Black Nightshade: Solanum nigrum
An annual or short-lived perennial ranging from 1 1/2 to 3 1/3 feet in height.
Black nightshade is primarily a weed of agronomic crops, forages, and gardens that is
found along the West Coast of the United States only.
Seedling: Cotyledons are covered with short hairs along the margins, midribs evident on lower surface, and petioles are also covered with hairs. Stems below the cotyledons (hypocotyls) are hairy and green in color.
Roots: Fibrous with shallow taproot.
petioled, egg-shaped in outline, margins variable either without teeth or shallowly
round-toothed. Leaf pubescence is highly variable.
Stems: Slender and becoming woody with age, may be round, ridged, ridged with small teeth, with or without hairs.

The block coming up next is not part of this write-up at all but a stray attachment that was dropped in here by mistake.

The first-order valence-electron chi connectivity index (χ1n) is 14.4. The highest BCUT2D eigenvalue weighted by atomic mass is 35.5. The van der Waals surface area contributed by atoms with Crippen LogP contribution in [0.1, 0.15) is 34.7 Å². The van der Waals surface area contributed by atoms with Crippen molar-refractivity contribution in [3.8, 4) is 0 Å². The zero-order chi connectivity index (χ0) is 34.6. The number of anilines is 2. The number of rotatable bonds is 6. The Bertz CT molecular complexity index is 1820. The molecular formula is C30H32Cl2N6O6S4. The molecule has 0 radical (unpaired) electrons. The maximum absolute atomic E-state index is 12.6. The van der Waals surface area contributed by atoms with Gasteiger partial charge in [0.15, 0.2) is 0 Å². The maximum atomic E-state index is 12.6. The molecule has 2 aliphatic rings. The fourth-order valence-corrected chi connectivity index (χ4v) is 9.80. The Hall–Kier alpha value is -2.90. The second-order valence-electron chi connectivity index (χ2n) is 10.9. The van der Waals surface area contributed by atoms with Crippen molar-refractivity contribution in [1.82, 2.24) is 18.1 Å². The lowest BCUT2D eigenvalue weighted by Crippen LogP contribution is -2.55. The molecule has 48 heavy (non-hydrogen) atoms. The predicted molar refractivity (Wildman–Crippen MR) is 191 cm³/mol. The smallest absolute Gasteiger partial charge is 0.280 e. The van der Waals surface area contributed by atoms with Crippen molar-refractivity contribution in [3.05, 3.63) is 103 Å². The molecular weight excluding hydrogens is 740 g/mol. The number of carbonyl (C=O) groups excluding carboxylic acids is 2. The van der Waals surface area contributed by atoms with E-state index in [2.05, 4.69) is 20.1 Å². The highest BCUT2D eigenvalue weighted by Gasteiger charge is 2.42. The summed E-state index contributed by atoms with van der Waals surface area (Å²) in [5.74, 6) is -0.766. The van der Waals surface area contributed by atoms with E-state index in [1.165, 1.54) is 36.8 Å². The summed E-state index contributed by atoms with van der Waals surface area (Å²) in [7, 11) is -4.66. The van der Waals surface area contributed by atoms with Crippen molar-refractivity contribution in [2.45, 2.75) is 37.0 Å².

Flowers: Star-shaped, in umbel-like clusters, 4-9 per cluster, white.
|Fruit: A berry, round, 5-10 mm
in diameter, green early, turning black or dark green at maturity. Berries do not
contain sclerotic granules.
Identifying Characteristics: Nightshade with berries that do not contain sclerotic granules, as those in Eastern Black Nightshade (Solanum ptycanthum) do. This species is not found in the eastern United States.